A soaring cry, a classic expression of the Jewish American experience

Prayers for the Living, by Alan Cheuse. Foreword by Tova Mirvis. Fig Tree Books. 380 pages. Trade paperback $15.95.

A major literary achievement, Alan Cheuse’s magnificent novel takes us through three generations of a Jewish American family, revealing an odd mix of dysfunction and accomplishment, belonging and estrangement, sacrifice and betrayal. Minnie Bloch’s story, told from the perspective of her identities as immigrant and grandmother, reaches us through intermediary listeners, visitors whose near silence tempts us to ask questions. However, if we – the ghostly eavesdroppers – can be patient, they will all be answered. Though she protests otherwise, Minnie has all the answers. Though her eyesight is failing, her insight rarely falters. PrayersForTheLiving-forWebNov14

The impact of the novel comes from two centers of interest: Minnie’s arcing, arching voice and her son Manny’s careers. The voice, like the spirited personality behind it, is inexhaustible. In her stream of revelations showered upon Mrs. Pinsker and a few other visitors, she elaborates what others would most likely keep secret about unfortunate familial matters. There is a great need in Minnie to reveal all: the successes of course, but why the frailties and failures?

There is no stopping her soaring cry. When Mrs. Pinsker remarks that she too has a life story to tell, Minnie replies: “I’d love to hear, Mrs. Pinsker, but not now. Now I’m remembering my own. Oi, I remember so hard.” And indeed, she does.

The texture of Minnie’s life and that of her family is built up in arcs of repetition. Crucial memories and images, key words and phrases, are repeated over and over again, gaining significance and force. Layer upon layer, Minnie’s memories grow and expand; themes and variations compound and resound. The voice becomes hypnotic and embracing, releasing as it unfolds the voices of her late husband Jacob, of Manny and his wife Maby, of Maby’s abusive brother Mord, of the rebellious granddaughter who has renamed herself Sadie, and of many others in the sweep of her long life.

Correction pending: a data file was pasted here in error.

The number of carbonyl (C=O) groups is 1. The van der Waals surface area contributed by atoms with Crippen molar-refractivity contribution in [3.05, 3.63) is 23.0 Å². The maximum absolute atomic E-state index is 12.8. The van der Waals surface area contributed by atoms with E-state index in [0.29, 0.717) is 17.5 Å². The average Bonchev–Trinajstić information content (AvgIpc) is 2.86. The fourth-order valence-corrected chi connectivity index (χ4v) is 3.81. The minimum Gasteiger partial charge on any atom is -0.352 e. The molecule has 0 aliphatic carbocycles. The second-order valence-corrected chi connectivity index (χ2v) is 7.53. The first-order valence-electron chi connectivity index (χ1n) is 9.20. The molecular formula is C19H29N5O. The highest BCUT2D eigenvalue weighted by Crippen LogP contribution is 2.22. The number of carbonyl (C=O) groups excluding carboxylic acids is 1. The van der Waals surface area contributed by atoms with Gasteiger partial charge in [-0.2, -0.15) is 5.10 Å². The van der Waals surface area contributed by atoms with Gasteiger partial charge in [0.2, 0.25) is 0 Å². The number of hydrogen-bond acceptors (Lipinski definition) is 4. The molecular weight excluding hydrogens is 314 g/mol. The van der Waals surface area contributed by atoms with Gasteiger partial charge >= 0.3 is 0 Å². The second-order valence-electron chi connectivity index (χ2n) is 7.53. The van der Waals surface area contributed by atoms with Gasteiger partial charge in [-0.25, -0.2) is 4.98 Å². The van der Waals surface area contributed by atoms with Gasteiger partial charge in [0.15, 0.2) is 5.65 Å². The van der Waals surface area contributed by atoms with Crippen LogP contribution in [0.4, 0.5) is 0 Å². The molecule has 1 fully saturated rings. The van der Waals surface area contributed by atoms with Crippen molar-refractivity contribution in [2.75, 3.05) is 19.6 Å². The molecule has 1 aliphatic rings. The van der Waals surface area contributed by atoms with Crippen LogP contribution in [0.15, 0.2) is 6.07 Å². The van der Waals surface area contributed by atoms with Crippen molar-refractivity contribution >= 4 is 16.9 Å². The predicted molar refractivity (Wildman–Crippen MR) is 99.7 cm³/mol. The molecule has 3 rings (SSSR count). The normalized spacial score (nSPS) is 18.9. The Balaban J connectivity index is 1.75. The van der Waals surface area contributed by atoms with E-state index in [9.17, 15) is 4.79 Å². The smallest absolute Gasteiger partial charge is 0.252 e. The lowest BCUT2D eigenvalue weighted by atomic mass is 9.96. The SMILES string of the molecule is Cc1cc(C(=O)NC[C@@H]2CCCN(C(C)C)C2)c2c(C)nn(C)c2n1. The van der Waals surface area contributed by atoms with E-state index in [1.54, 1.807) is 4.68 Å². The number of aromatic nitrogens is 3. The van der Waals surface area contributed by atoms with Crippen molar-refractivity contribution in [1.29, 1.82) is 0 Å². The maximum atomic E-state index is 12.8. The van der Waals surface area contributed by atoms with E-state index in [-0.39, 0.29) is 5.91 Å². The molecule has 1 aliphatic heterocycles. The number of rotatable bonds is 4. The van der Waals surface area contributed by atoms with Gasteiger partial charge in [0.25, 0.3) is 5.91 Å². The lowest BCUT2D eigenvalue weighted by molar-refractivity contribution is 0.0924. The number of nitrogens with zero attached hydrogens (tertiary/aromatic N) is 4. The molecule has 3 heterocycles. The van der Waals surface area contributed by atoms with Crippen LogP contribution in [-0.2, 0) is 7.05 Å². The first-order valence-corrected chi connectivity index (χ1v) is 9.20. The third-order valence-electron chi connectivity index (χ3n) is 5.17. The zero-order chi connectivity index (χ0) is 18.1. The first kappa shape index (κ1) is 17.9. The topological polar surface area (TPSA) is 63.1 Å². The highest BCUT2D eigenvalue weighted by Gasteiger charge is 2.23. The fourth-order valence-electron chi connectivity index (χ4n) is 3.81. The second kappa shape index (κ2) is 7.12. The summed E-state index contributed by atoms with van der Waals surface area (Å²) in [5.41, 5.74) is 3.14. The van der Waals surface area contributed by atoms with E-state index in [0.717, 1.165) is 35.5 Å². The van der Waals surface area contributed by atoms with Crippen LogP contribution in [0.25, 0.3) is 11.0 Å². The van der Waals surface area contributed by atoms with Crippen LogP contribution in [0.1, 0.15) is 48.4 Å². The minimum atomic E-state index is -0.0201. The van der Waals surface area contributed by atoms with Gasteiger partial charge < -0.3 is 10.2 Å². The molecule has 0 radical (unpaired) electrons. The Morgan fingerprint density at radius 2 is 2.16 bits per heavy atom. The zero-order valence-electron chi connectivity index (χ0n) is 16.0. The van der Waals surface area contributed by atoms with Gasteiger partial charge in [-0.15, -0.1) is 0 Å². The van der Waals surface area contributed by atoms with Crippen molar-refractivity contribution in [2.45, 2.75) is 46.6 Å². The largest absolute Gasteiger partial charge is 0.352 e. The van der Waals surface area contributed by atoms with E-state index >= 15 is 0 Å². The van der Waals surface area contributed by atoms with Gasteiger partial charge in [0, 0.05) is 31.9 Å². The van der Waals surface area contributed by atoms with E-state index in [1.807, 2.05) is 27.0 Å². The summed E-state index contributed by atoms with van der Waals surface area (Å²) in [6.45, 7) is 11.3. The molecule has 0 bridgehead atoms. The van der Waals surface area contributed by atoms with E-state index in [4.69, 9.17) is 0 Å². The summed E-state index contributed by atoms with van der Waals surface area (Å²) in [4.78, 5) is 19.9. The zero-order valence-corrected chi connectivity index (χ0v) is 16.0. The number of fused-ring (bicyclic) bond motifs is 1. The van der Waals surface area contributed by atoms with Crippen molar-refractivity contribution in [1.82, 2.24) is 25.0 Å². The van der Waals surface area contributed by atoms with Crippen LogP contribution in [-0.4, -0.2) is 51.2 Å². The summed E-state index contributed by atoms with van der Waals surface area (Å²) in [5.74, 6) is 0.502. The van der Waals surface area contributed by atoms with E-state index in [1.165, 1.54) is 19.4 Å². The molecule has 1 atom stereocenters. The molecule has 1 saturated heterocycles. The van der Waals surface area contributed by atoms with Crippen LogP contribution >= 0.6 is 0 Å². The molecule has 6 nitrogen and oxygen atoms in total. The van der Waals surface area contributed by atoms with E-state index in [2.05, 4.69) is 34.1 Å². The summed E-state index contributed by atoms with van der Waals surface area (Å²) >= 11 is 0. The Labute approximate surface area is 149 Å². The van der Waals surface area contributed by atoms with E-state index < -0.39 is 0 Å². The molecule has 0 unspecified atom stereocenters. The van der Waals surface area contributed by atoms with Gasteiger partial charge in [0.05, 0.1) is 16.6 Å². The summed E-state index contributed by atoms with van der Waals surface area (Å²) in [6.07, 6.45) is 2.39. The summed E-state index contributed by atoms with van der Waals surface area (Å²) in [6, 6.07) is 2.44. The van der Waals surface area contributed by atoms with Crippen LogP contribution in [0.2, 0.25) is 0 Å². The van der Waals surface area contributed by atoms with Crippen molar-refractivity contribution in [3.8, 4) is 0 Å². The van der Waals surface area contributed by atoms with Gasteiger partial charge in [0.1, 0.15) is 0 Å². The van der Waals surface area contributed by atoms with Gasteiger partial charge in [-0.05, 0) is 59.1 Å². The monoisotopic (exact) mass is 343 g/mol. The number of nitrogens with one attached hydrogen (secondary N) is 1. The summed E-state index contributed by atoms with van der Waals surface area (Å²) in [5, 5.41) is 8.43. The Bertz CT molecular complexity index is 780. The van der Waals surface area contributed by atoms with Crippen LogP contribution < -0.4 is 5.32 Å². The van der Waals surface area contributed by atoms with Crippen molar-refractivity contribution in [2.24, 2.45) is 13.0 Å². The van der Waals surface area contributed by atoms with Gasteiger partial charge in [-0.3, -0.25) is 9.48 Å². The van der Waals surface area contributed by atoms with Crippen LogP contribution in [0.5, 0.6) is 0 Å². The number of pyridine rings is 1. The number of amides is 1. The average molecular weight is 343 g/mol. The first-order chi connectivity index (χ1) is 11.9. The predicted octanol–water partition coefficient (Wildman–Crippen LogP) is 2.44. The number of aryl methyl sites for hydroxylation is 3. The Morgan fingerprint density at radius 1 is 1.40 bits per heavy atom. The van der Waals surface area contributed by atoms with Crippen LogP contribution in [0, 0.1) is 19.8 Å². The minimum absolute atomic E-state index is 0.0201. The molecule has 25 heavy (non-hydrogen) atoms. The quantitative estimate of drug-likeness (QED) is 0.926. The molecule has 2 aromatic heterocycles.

All is hung on the identical trademark black suits of Manny, all is illuminated by Manny’s white mane, which bursts upon his head when he is very young, in the aftermath of Jacob’s accidental death. If Jacob is the father, an echo of his namesake who sired the Israelite clan, then Manny – Emanuel – is the assurance that, at least for the rabbinic part of Manny’s adult life, God is with us.

Young Manny studies at the Reform seminary in Cincinnati and becomes a successful pulpit rabbi in New York. His is a master of the ordinary things expected of him – the routines of educating, inspiring, influencing committee meetings, and fundraising. His most successful religious service is one in which he needs to present a sermon on the concentration camps. After much agonizing and writer’s block, he offers as his sermon twenty minutes of absolute silence. It’s the high point of his pulpit career. His congregants love it. There are low points too, including one in which he takes a literal and figurative fall.